This being a suit brought ex contractu to recover damages for breach of a written contract of lease, the plaintiff corporation must necessarily show that it was a party to the contract sued upon by assignment from the assignees of the original lessee (no question of third party beneficiary being involved herein); and, said contract being in writing, the petition must affirmatively show that the transfer or assignment was in writing in order to withstand the defendants' general demurrer.
This was a suit for damages for breach of a written contract of lease brought in the Civil Court of Fulton County, the plaintiff corporation alleging that it had been constructively evicted from the leased premises by the refusal of the defendant lessors to repair the same in accordance with the terms of the lease agreement, and seeking to recover the sum of $29,000.40 which represented the alleged difference between the contract rental price of the premises and the actual rental value of the premises for the remaining term of 60 months under the lease agreement sued upon. The petition disclosed that said contract of lease was executed by the defendants as lessors and John Petkas as lessee in April, 1950, said lease being for a term of 10 years commencing on June 1, 1950, and ending on May 31, 1960; that on March 6, 1956, John Petkas, the original lessee, with the written consent of the defendant lessors sub leased the premises to three named parties for the remainder of the life of the lease; and that on January 9, 1957, the sublessees exercised an option renewing and extending the term of the original lease to May 31, 1965. The petition further alleged that the corporate existence of the petitioner commenced on April 5, 1957, and that from on or about said date the plaintiff corporation began to operate a restaurant business in the building on said premises, and became the tenant of said premises in lieu of the former tenants, that is, the three sublessees. It was alleged that the tenancy of the corporation was known, recognized, accepted and consented to by the defendants; and that during the time of petitioner's tenancy until the occurrence of the acts complained of (the alleged constructive eviction) the defendants performed according to their obligations, covenants, and agreements contained in the original lease to John Petkas and petitioner performed according to the obligations, covenants, and agreements in said original lease (for example, paying the agreed amount of rent); and that in all respects petitioner and defendants treated the original lease as assigned to the petitioner by the previous tenants with the consent of defendants. The petition further set forth the acts complained of as constituting the breach of the lease agreement by the defendant lessors; and the various agreements hereinbefore mentioned were set forth as exhibits to the petition.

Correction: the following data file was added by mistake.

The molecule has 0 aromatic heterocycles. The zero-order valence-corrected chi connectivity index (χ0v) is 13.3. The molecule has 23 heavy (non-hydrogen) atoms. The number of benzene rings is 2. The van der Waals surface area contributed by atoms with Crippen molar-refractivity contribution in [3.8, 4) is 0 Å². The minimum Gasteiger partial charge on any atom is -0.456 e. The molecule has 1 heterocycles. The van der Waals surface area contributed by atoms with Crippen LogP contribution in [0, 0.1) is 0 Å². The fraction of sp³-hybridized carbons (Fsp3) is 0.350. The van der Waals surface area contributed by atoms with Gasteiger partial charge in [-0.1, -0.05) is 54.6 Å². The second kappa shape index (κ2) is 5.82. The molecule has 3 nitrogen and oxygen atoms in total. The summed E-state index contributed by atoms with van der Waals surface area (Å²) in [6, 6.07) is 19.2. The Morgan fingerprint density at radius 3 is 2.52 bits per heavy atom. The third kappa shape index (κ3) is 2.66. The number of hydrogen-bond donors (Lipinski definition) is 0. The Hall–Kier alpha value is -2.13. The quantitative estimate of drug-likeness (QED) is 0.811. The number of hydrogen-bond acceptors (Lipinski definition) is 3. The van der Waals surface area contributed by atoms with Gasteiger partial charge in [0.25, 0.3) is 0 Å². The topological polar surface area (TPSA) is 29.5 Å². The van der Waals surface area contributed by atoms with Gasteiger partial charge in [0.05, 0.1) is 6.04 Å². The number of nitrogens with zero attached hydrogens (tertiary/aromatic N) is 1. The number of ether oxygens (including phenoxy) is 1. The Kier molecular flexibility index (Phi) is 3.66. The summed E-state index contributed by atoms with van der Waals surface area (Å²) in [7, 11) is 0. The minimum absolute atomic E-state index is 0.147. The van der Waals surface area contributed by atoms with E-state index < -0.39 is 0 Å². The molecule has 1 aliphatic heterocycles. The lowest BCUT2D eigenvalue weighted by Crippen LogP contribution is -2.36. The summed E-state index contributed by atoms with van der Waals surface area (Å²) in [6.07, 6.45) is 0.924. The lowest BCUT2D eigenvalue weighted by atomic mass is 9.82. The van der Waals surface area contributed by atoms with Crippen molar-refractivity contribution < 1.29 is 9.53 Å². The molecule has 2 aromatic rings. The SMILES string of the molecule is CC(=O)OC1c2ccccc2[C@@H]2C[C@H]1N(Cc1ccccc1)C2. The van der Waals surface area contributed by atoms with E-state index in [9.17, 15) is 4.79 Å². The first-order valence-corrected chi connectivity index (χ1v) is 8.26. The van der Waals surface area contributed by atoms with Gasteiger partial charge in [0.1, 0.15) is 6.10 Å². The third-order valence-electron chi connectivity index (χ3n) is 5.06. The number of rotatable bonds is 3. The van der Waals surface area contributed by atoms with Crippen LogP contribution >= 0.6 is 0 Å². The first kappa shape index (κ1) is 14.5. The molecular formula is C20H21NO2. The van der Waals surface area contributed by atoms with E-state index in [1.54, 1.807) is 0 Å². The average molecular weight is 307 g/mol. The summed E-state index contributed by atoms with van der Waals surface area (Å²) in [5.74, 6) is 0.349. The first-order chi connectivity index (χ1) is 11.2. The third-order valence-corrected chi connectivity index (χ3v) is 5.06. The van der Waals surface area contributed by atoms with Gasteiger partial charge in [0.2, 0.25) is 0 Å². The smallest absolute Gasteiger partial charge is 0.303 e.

Paragraph 10 of the original lease agreement provided that the lessee could not, without the prior written consent of the lessor endorsed thereon, assign the lease or any interest thereunder. The petition neither alleged that the defendant lessors had consented in writing to an assignment of the lease agreement to the plaintiff corporation nor that the lease agreement had in fact been assigned to the plaintiff corporation by the named sublessees.
The defendants' general demurrer to the petition as amended was sustained and the plaintiff corporation has excepted to that judgment.
The trial court did not err in sustaining the general demurrer to the petition of the plaintiff corporation for the reason that it was not alleged in said petition that there had been a written assignment of the lease agreement by the assignees of the original lessee to the plaintiff corporation. This being a suit brought ex contractu to recover damages for breach of a written contract, the plaintiff corporation must necessarily show that it was a party to the contract sued upon by assignment from the assignees of the original lessee (no question of third party beneficiary being involved herein) (Code Ann. 3-108); and, said contract being in writing, the petition must affirmatively show that the transfer or assignment was in writing in order to withstand the defendants' general demurrer. Merchants Grocery Co. v. Shawnee Milting Co., 86 Ga. App. 848
, 851 (72 SE2d 797
); Alropa Corp. v. Richardson, 58 Ga. App. 656
, 657 (199 SE 666
The contention of the plaintiff corporation that the allegations of the petition were sufficient to show a waiver by the defendant lessors of the provisions of the original lease agreement requiring that any assignment by the lessee must be consented to in writing by the lessors in order to be valid, is unavailable here for the reason that the petition does not show that the interest of the sublessees had in fact been transferred or assigned in writing to the plaintiff. In the absence of an assignment to the plaintiff by the assignees of the original lessee, the plaintiff, as a mere stranger to the contract, could not assert any rights thereunder or invoke any waiver of rights by the defendant lessors.
The allegations of the petition, when construed most strongly against the pleader, show that the plaintiff corporation occupied the leased premises as a tenant at will by virtue of an oral agreement between the defendant lessors and the plaintiff corporation and do not disclose the requisite privity of contract between the plaintiff corporation and the defendants to allow recovery in an action at law instituted by the plaintiff in its own name for damages arising from the alleged breach of the terms of the lease agreement. Kohn v. Colonial Hill Co., 38 Ga. App. 286 (1) (144 SE 33).